Q. Do mycorrhizal fungi need to be reintroduced on a regular basis? Do I need to add it more frequently than once with every nutrient change?

Best performance is achieved with numerous applications throughout the growth cycle. You can't really overdo mycorrhizae. If there are more roots producing more exudates it will probably help to add more mycorrhizae. But don't bother any later than 2-3 weeks before harvest. It's a waste of time. Your mycelial network should already be established. It won't do any harm to keep using it (and often the instructions on the mycorrhizae product will encourage you to!), but you're just wasting your money! Adding it with every nutrient change won't do any harm either. It's just a question of minimizing waste. A good tip is to mix the fungi in a one gallon jug to get it nicely diluted, then pour it into your nutrient solution. Otherwise the powder can sit at the bottom of the res. The white powder you sometimes see at the bottom of your res is just the carrying agent of the spores, not the spores themselves.

Q. What mycorrhizae products can I find in my local grow store?

You'd best ask down at your store! You'll most likely find a few different brands. The products usually come as a jar of white powder - this is a 'carrying agent' for the spores. If you want to compare products, look for the number of mycorrhizal species per pound and the diversity of species. Oh, and the price!

Q. Ok, but how do I actually use mycorrhizal fungi to benefit my plants?

Mycorrhizal application is easy and requires no special equipment. The goal is to create physical contact between the mycorrhizal inoculant and the plant root. Mycorrhizal inoculant can be sprinkled onto roots during transplanting, worked into seed beds, blended into loose growth media, "watered in" via existing irrigation systems, added directly to the nutrient solution, applied as a root dip gel or even probed into the root zone of existing plants. Most hydroponic growers simply add the fungi by diluting the powder holding the spores into some water and adding this to their nutrient solution. It's very easy.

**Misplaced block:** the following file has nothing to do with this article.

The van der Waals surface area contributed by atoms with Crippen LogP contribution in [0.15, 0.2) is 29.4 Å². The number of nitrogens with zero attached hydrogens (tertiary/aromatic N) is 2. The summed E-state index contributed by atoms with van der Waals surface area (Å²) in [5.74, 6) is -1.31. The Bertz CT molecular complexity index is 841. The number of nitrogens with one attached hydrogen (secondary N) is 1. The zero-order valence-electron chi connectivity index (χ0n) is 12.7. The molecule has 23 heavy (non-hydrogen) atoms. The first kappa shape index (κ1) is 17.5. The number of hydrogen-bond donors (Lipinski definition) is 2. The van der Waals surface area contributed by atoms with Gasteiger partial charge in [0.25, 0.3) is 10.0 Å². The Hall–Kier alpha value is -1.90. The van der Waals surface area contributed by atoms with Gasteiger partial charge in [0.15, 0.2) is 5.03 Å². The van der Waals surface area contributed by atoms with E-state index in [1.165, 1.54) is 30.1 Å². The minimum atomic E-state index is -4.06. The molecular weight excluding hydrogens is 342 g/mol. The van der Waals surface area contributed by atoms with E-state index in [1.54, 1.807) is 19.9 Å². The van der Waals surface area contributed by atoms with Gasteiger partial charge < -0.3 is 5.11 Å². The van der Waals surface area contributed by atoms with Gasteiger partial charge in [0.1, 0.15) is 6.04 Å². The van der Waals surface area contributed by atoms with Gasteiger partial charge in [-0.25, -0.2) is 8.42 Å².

Q. Do mycorrhizal fungi actually guard the roots against other nasties? If so, which nasties exactly?

Yes. Nasties include: rhizoctonia, fusarium, pythium and phytophthora. They can also mitigate the detrimental effects of high salt conditions.

Q. How exactly do mycorrhizal fungi guard the roots? Do they simply "crowd out" the root zone or is it more complex?

Endo mycorrhizal fungi thicken the cell walls around the root cortex making it harder for pathogens to penetrate. They also compete with pathogens for some of the same food sources. Mycorrhizal fungi help with antibiotic production, armoring of roots with chitin, and control of excess nutrients.

Q. What's the difference between "endo" and "ecto" mycorrhizal fungi?

Endo = has an exchange mechanism inside the root (and hyphae extends outside of the root). Ecto= lives only outside the root. The endo mycorrhizae form with mostly green, leafy plants and most commercially produced plants. Ecto mycorrhizae form with mainly conifers and oaks: more woody plants. Endos are for everything else. In hydroponics, ectos don't even matter. Fruits, veg, flowers ... stuff we love to grow ... they love endo.

Q. Are there any differences in how the hydroponic grower should use mycorrhizal fungi compared with the organic grower?

Both types of grower need to get the inoculum near roots. Same product, same application rates. Same number of spores per square foot. Both types of growers can reduce their nitrogen and phosphorus inputs.

Q. Do mycorrhizal fungi help with nutrient extraction in a hydroponic environment or are they more relevant in soil / organics where nutrients need to be broken down first in order to become available?

Mycorrhizal fungi are just as effective in hydroponic applications as they are in organics / soil. A main function of mycorrhizal fungi is phosphorus uptake. It's important to have a good colonization and a good mycorrhizal fungi "web" already established before you go into flowering.